The quiescent current drain of these MOS transistor circuits is an order of magnitude less than that of the three above-noted bipolar transistor blocks, and the quiescent current drain of the entire sensor is less than 2 milliamperes in this preferred embodiment.
The MOS transistor blocks are energized from the steady regulated 4.7 volts supplied by the dual regulator 36. The Hall switch circuit 38 is supplied energy by the switched regulated 3.2 volts line that is only on during a period between the pair of addressing pulses in which the sensor is in the addressed state.
With reference to FIG. 5, the reset comparator includes a monostable multivibrator comparator comprising transistors 84, 86, 88, 90, 92, 94, 96, 98, 100 and 102. The two comparator inputs are at the bases, respectively, of transistors 92 and 94 that are respectively connected to the pad 18 at which Vcc is supplied and to the regulated 4.7 volts line from the regulator 36. This reset comparator 42 is so connected to the dual regulator 36 that it will produce a counter reset output pulse only after the regulator voltage energizing the counter has reached the fully regulated 4.7 volts. This feature insures that no matter what the rise time of the rising Vcc voltage may be, the counter is stabilized before it is reset to zero count. The reliability of resetting is thus greatly enhanced because in a vehicle having many such sensors parallel connected via a long Vcc line, e.g. conductor 14, due to line inductances, the sensors near the Vcc source will experience a fast Vcc rise time whereas the most remote sensor will see a much slower rise time.
This feature is realized as follows. Since the comparator input at transistor 92 is connected through two diode-connected transistors 93 and 95 to the 4.7 volts line while the other input at the base of transistor 94 is connected to the Vcc line, the rising voltage of Vcc must not exceed at any instant of time the rising voltage on the 4.7 volts line plus two VBE (e.g. 1.4 volts) to insure that initially transistor 94 is turned on keeping transistor 92 initially off. This is indeed accomplished as can be seen by referring again to the circuit of the dual voltage regulator 36 in FIG. 4. During the initial rise of Vcc, the voltage on the 4.7 volts line is about equal to the rising Vcc voltage minus a VSAT (across the PNP transistor 75) and a VBE (across the base-emitter junction of transistor 50). At the instant during the rise of Vcc that the voltage on the 4.7 volts line stabilizes at 4.7 volts, the voltage across transistor 75 begins to exceed VSAT and shortly thereafter the difference between the voltage on the Vcc line 14 and that on the 4.7 volts line will exceed 2 VBE causing the multivibrator of reset comparator 42 to switch and produce an output pulse. Thus by making the reset comparator fire after the regulator 36 reaches stable regulation, the sensor is not dependent upon supply line voltage rise times. Also, transistors 100 and 102 form a circuit for terminating the one-shot m.v. output pulse with hysteresis to guard against inadvertant triggering by line noise.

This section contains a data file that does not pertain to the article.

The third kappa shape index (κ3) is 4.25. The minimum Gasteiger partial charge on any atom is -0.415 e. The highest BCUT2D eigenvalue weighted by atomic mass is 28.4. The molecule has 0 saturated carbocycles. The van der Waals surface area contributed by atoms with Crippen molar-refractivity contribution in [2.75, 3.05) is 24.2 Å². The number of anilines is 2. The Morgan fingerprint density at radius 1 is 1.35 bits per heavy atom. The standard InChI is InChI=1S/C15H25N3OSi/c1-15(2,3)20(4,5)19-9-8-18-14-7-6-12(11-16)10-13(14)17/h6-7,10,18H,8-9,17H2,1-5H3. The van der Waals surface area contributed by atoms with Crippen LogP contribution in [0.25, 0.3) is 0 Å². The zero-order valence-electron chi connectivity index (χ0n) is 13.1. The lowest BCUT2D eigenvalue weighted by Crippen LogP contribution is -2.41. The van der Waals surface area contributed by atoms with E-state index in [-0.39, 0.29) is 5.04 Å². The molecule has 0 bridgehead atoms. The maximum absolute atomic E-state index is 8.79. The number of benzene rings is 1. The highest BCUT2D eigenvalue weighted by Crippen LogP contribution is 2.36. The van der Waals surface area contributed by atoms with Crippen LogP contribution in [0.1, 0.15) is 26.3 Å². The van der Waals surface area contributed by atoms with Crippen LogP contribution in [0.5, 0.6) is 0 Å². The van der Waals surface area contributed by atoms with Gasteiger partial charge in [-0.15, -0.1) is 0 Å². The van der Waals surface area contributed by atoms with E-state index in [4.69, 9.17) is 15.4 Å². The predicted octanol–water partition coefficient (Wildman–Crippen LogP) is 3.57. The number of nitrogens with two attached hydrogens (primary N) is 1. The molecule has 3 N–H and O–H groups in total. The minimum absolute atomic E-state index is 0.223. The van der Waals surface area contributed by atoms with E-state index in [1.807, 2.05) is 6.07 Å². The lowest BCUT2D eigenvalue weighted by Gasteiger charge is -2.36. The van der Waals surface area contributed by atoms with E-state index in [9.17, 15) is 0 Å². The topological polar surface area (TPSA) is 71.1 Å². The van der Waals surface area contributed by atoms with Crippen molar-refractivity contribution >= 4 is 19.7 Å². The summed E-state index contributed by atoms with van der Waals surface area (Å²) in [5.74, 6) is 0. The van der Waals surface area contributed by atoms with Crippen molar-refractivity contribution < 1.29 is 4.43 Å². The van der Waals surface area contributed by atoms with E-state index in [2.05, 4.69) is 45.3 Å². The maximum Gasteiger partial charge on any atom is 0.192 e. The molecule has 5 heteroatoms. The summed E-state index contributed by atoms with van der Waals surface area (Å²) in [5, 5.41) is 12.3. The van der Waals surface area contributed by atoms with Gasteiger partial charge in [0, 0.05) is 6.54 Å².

The circuit including transistors 104, 106, 108, 110, 112 and 114 provides power amplification, pulse delay and pulse inversion.
The level shifting comparator 24, like the reset comparator 42, is mainly energized from the Vcc line 14 and also uses the regulated 4.7 volts as a comparative reference voltage as can be seen from inspection of the level shifting comparator circuit in FIG. 6. The addressing pulses 22 that are superimposed on the DC supply voltage Vcc at sensor pad 18 are level shifted downward, diminished by about 21/2 times and presented by divider resistors 120 and 122 at the comparator input at the base of transistor 124. The regulated 4.7 volts applied to the other comparator input at transistor base 126 is normally greater than the voltage supplied to the base of transistor 124 in the absence of an addressing pulse 22, and thus transistor 126 is normally on while transistor 124 and feedback transistors 128 and 130 are all normally off.
This unique comparator actually compares its own energizing voltage to a reference voltage and produces a standard height (4.7V) pulse at its output at the collector of transistor 132 when Vcc plus the superimposed addressing pulse reaches a predetermined value (e.g. 8 volts). It also provides hysteresis (e.g. of about 1 volt) and terminates the output pulse when the voltage falls at the end of an addressing pulse to a lower predetermined value (e.g. 7V).